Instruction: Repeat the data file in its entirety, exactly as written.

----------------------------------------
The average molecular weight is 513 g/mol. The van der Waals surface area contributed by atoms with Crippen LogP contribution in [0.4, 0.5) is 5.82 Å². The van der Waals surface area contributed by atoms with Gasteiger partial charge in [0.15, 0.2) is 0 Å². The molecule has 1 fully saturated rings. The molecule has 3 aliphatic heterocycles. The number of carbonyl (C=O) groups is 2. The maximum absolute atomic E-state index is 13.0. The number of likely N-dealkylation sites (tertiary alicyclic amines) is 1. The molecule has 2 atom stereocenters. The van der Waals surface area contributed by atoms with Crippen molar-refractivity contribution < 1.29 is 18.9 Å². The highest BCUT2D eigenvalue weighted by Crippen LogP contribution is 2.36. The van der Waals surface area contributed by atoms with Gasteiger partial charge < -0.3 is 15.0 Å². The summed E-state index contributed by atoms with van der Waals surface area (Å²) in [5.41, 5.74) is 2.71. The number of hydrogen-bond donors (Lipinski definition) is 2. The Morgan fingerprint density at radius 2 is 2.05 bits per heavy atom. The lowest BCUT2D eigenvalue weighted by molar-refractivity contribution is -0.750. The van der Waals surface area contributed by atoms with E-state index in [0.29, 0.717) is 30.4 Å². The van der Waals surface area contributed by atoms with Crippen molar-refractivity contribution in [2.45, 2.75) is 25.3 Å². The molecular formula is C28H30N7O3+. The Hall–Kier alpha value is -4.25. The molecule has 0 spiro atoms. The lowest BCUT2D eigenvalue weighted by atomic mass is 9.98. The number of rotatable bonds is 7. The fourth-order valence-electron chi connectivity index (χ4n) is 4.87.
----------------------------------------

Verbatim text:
The average molecular weight is 513 g/mol. The van der Waals surface area contributed by atoms with Crippen LogP contribution in [0.4, 0.5) is 5.82 Å². The van der Waals surface area contributed by atoms with Gasteiger partial charge in [0.15, 0.2) is 0 Å². The molecule has 1 fully saturated rings. The molecule has 3 aliphatic heterocycles. The number of carbonyl (C=O) groups is 2. The maximum absolute atomic E-state index is 13.0. The number of likely N-dealkylation sites (tertiary alicyclic amines) is 1. The molecule has 2 atom stereocenters. The van der Waals surface area contributed by atoms with Crippen molar-refractivity contribution < 1.29 is 18.9 Å². The highest BCUT2D eigenvalue weighted by Crippen LogP contribution is 2.36. The van der Waals surface area contributed by atoms with Gasteiger partial charge < -0.3 is 15.0 Å². The summed E-state index contributed by atoms with van der Waals surface area (Å²) in [5.41, 5.74) is 2.71. The number of hydrogen-bond donors (Lipinski definition) is 2. The Morgan fingerprint density at radius 2 is 2.05 bits per heavy atom. The lowest BCUT2D eigenvalue weighted by molar-refractivity contribution is -0.750. The van der Waals surface area contributed by atoms with E-state index in [0.29, 0.717) is 30.4 Å². The van der Waals surface area contributed by atoms with Crippen molar-refractivity contribution in [2.45, 2.75) is 25.3 Å². The molecular formula is C28H30N7O3+. The Hall–Kier alpha value is -4.25. The molecule has 0 spiro atoms. The lowest BCUT2D eigenvalue weighted by atomic mass is 9.98. The number of rotatable bonds is 7. The fourth-order valence-electron chi connectivity index (χ4n) is 4.87.